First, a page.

I think it’s the whole idea of easy logic–around wholesome food with a desire for clear, clean transparence (plant-based is huge; people want plant-based protein, and drinks). I think it just feels natural, wholesome, and ancient. As people go more into, “well, people have been meditating for thousands of years!,” they’re looking for ancient solutions to health problems and life balance. I see more and more of that as a reference point. They never knew the science behind Golden Milk, they just knew it worked. Now people are just so much more open to these ideas.
I know the pharmaceutical business wants to get into edibles, but I think there’s something different about eating it than taking a pill–in the urban vibe at least. The age of spiritual meditation, and food as medicine, is something we’re going to do a lot with. —Katrina Markoff, founder, Vosges Chocolate
AI will turn the world into one big Uber map
Data is going to be much more accessible. Through the Apple Watch that we wear, or the cell phone that we carry, we’re going to be able to see if there’s a big line at Trader Joe’s. We’re going to be able to visualize a lot of information about the spaces where we are not.
Think about this: Humans have vision of a limited range. We see only so far. We don’t see behind that building. I think we’re very soon going have the ability to access remote physical spaces much more than we can now. The best example is tracking Ubers. (Editor’s note: even if they’re sometimes faked.) How beautiful is that app that we can see where the car is? It’s fantastic. You’re standing at the corner of two streets and you know the car is approaching from the left because the app is showing what you’re NOT seeing. Think about that for a completely other set of applications.
This is very much AI. Because you have to create the knowledge, representation, this multimodal way of putting sensors somewhere, extracting scene understanding, and projecting it into your device. And this is going to extend into the ability that we have to access our own data. Our own health data. Our credit card expenses. Our data on how much we spend. Five years ago that data didn’t really exist. We’re getting to that inflection point where the data has been there, accumulated on our Fitbits and credit cards. Think about how you design all these applications so they’re actually interpretable, that these things can be explainable so you can understand what it means. It’s a whole challenge for making all these enormous amounts of information processed by AI systems accessible and interpretable by humans. We’re talking about, my god, these things should talk back to people, and not just in graphs. —Manuela Veloso, head of CMU SCS’s Machine Learning Department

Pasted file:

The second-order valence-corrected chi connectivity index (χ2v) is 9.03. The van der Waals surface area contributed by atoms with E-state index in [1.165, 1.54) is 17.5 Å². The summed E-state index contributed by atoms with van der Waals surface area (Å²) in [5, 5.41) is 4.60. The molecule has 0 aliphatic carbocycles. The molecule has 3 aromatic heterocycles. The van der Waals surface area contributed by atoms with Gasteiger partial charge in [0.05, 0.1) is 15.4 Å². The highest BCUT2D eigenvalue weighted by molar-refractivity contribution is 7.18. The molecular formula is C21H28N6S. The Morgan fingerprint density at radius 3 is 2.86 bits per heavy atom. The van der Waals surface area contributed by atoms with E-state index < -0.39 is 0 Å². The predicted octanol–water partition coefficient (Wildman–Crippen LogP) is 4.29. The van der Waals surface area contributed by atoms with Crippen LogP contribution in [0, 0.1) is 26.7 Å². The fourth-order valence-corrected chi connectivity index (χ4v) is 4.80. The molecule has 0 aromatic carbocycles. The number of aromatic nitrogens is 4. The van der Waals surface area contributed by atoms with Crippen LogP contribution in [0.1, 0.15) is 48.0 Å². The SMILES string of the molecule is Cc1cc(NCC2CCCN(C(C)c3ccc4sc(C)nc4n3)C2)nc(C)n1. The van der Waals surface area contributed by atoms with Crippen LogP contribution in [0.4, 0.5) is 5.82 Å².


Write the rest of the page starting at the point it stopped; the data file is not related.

Designers will wake up and fight back
Designers will begin to awaken to the social and political implications of their work. This will involve a lot of self-reflection and hopefully no shortage of concrete action. Design work has for too long been assumed to only bear fruit as positive improvements to the world. But today we’re encountering the negative side effects of many of our most beloved innovations–social networks that propagate lies and empower hate, devices that disconnect us from the real world, AI that encodes social and economic stereotypes, and technologies that magnify economic advantages. 2017 seemed to signal early indications that we are waking up to the negative side effects of the last 20 years of rapid innovation. 2018 will pose the most difficult question: are we part of the problem, or are we willing to risk our hard-won, new positions to be part of a solution?
I think in 2018 we fight back, like how we will begin to use AI to crackdown on fake news and cyberbullying. For example, as a leading content publisher, Thomson Reuters also uses machine learning and AI to detect and identify fake news. The Reuters News Tracer leverages an algorithm that looks at more than 700 factors to determine whether a trending topic on social media is factual or not. Hopefully, it’s just the beginning. —Mark Rolston, founder, Argodesign
This post was originally posted here.